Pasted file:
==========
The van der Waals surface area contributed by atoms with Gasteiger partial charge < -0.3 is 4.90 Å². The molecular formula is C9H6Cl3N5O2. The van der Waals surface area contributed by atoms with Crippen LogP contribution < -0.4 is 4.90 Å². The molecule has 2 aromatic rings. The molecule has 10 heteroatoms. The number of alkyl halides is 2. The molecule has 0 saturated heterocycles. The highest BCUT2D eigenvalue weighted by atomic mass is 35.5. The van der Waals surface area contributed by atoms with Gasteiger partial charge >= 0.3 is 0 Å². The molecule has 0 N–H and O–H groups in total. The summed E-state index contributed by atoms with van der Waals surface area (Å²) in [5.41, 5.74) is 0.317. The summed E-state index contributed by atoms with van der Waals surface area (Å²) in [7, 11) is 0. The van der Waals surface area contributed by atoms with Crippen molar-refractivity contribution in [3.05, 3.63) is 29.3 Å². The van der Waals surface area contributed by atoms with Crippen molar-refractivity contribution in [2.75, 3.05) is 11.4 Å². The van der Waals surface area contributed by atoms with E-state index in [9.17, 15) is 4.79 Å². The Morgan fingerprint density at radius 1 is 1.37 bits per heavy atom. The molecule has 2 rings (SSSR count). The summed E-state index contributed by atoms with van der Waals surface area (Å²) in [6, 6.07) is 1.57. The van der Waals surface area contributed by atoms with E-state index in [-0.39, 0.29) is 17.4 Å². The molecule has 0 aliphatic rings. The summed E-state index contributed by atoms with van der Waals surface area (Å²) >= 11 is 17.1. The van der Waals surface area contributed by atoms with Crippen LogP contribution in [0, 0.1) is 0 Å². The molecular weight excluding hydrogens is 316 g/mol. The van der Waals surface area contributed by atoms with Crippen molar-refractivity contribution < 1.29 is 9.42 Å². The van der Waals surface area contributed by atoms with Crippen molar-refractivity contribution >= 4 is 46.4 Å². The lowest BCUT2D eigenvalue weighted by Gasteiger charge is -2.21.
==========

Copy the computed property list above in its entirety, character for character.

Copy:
The van der Waals surface area contributed by atoms with Gasteiger partial charge < -0.3 is 4.90 Å². The molecular formula is C9H6Cl3N5O2. The van der Waals surface area contributed by atoms with Crippen LogP contribution < -0.4 is 4.90 Å². The molecule has 2 aromatic rings. The molecule has 10 heteroatoms. The number of alkyl halides is 2. The molecule has 0 saturated heterocycles. The highest BCUT2D eigenvalue weighted by atomic mass is 35.5. The van der Waals surface area contributed by atoms with Gasteiger partial charge >= 0.3 is 0 Å². The molecule has 0 N–H and O–H groups in total. The summed E-state index contributed by atoms with van der Waals surface area (Å²) in [5.41, 5.74) is 0.317. The summed E-state index contributed by atoms with van der Waals surface area (Å²) in [7, 11) is 0. The van der Waals surface area contributed by atoms with Crippen molar-refractivity contribution in [3.05, 3.63) is 29.3 Å². The van der Waals surface area contributed by atoms with Crippen molar-refractivity contribution in [2.75, 3.05) is 11.4 Å². The van der Waals surface area contributed by atoms with E-state index in [9.17, 15) is 4.79 Å². The Morgan fingerprint density at radius 1 is 1.37 bits per heavy atom. The molecule has 2 rings (SSSR count). The summed E-state index contributed by atoms with van der Waals surface area (Å²) in [6, 6.07) is 1.57. The van der Waals surface area contributed by atoms with E-state index in [-0.39, 0.29) is 17.4 Å². The molecule has 0 aliphatic rings. The summed E-state index contributed by atoms with van der Waals surface area (Å²) >= 11 is 17.1. The van der Waals surface area contributed by atoms with Crippen LogP contribution in [0, 0.1) is 0 Å². The molecular weight excluding hydrogens is 316 g/mol. The van der Waals surface area contributed by atoms with Crippen molar-refractivity contribution < 1.29 is 9.42 Å². The van der Waals surface area contributed by atoms with Crippen molar-refractivity contribution >= 4 is 46.4 Å². The lowest BCUT2D eigenvalue weighted by Gasteiger charge is -2.21.